Martin O'Donnell pointed out this New York Times article, in his finest "over the transom" fashion. In Microsoft Proves a Lure After Internet Stints (registration required), the company is depicted as more than willing to rehire its ex-employees who have tried their hand at working for competitors or Dot Com companies.

Martin emphasized the following quotation, attributed to Glenn Pascall, senior fellow at the Institute of Public
Policy at the University of Washington: "The fear and loathing of Microsoft as too big and too dominant is found
almost everywhere but Seattle." This is a recurring theme of all Microsoft media coverage during the second term of the Clinton Administration, to be sure. One has to wonder, however, whether this sort of sentiment is on the verge of becoming a cliché.

You may recall that the original demonstrators of much of the fear and loathing were venture capitalists and entrepreneurs trying to launch new technology ventures. These people have made and lost a great deal of money in the last five years. But in the process, perhaps the lesson most consistantly learned is that the creation of a viable business model is a lot more of a short-term challenge than the implicit threat of Microsoft depriving a new venture of oxygen.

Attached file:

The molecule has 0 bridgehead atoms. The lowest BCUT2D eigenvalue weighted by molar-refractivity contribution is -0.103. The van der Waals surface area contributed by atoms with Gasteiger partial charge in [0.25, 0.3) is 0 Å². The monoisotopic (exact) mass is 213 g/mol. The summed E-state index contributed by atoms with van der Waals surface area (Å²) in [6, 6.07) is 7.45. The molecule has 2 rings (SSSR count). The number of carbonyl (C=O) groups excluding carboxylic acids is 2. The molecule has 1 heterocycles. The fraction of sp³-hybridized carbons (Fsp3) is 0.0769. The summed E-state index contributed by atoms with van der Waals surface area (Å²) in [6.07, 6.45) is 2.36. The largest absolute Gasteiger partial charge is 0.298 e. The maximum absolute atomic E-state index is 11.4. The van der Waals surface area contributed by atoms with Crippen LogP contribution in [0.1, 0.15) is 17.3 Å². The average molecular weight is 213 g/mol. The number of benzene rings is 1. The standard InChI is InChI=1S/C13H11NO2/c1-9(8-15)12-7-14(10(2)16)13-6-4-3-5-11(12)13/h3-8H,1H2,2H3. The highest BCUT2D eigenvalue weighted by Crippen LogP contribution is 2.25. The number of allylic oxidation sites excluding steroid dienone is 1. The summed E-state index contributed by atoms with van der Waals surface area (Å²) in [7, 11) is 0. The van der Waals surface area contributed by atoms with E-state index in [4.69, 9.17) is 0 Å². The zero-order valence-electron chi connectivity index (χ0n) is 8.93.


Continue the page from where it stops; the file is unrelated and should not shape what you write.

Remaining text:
Getting back to the article's larger point, that Microsoft is willing to hire back its prodigal employees. What's so unusual about that? Many industries are "small worlds".

The bulk of CTDATA's work has been in the financial services and consumer goods manufacturing businesses in the Northeast. We have seen both service providers and individual employees cycle around among two or three large clients. An employee who works at Kraft Foods takes a new job at Unilever, then returns to Kraft two or three years later. A consulting firm does a project at J.P. Morgan, exits the project after two or three years, and returns to work on another project a year or two later.